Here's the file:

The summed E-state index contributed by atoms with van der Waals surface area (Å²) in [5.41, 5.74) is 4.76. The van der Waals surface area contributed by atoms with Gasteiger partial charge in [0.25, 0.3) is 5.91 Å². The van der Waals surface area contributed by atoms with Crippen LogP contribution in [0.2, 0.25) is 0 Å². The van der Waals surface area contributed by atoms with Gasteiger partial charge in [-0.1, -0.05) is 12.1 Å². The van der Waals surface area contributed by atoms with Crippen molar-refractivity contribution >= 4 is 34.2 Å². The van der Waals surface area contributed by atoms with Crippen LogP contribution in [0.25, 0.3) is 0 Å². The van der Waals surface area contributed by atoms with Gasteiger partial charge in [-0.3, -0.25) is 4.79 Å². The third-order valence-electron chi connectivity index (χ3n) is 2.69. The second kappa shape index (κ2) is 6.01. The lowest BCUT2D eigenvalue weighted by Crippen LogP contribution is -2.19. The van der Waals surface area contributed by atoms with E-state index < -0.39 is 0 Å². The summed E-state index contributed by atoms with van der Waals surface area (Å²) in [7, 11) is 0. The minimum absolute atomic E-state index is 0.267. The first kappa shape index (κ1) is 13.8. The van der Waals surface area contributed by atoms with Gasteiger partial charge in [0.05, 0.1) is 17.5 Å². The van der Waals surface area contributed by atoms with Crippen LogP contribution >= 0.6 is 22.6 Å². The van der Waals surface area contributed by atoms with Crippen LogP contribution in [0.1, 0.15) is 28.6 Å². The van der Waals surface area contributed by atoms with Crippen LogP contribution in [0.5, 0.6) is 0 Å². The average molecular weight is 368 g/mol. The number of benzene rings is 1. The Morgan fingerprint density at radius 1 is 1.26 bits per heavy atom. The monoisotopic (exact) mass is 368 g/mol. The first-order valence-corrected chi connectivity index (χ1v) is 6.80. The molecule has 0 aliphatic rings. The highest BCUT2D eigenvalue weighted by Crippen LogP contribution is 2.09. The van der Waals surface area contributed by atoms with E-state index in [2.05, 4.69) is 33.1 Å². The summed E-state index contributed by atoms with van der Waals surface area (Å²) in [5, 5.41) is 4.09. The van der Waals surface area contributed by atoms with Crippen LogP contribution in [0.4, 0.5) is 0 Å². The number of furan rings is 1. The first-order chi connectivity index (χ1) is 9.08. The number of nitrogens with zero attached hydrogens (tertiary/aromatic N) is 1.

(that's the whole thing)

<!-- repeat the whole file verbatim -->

The summed E-state index contributed by atoms with van der Waals surface area (Å²) in [5.41, 5.74) is 4.76. The van der Waals surface area contributed by atoms with Gasteiger partial charge in [0.25, 0.3) is 5.91 Å². The van der Waals surface area contributed by atoms with Crippen LogP contribution in [0.2, 0.25) is 0 Å². The van der Waals surface area contributed by atoms with Gasteiger partial charge in [-0.1, -0.05) is 12.1 Å². The van der Waals surface area contributed by atoms with Crippen molar-refractivity contribution >= 4 is 34.2 Å². The van der Waals surface area contributed by atoms with Crippen LogP contribution in [0.25, 0.3) is 0 Å². The van der Waals surface area contributed by atoms with Gasteiger partial charge in [-0.3, -0.25) is 4.79 Å². The third-order valence-electron chi connectivity index (χ3n) is 2.69. The second kappa shape index (κ2) is 6.01. The lowest BCUT2D eigenvalue weighted by Crippen LogP contribution is -2.19. The van der Waals surface area contributed by atoms with E-state index < -0.39 is 0 Å². The summed E-state index contributed by atoms with van der Waals surface area (Å²) in [7, 11) is 0. The minimum absolute atomic E-state index is 0.267. The first kappa shape index (κ1) is 13.8. The van der Waals surface area contributed by atoms with Gasteiger partial charge in [0.05, 0.1) is 17.5 Å². The van der Waals surface area contributed by atoms with Crippen LogP contribution >= 0.6 is 22.6 Å². The van der Waals surface area contributed by atoms with Crippen LogP contribution in [0.1, 0.15) is 28.6 Å². The van der Waals surface area contributed by atoms with Crippen LogP contribution in [0.5, 0.6) is 0 Å². The average molecular weight is 368 g/mol. The number of benzene rings is 1. The Morgan fingerprint density at radius 1 is 1.26 bits per heavy atom. The monoisotopic (exact) mass is 368 g/mol. The first-order valence-corrected chi connectivity index (χ1v) is 6.80. The molecule has 0 aliphatic rings. The highest BCUT2D eigenvalue weighted by Crippen LogP contribution is 2.09. The van der Waals surface area contributed by atoms with E-state index in [2.05, 4.69) is 33.1 Å². The summed E-state index contributed by atoms with van der Waals surface area (Å²) in [5, 5.41) is 4.09. The van der Waals surface area contributed by atoms with Crippen LogP contribution in [0.4, 0.5) is 0 Å². The number of furan rings is 1. The first-order chi connectivity index (χ1) is 9.08. The number of nitrogens with zero attached hydrogens (tertiary/aromatic N) is 1.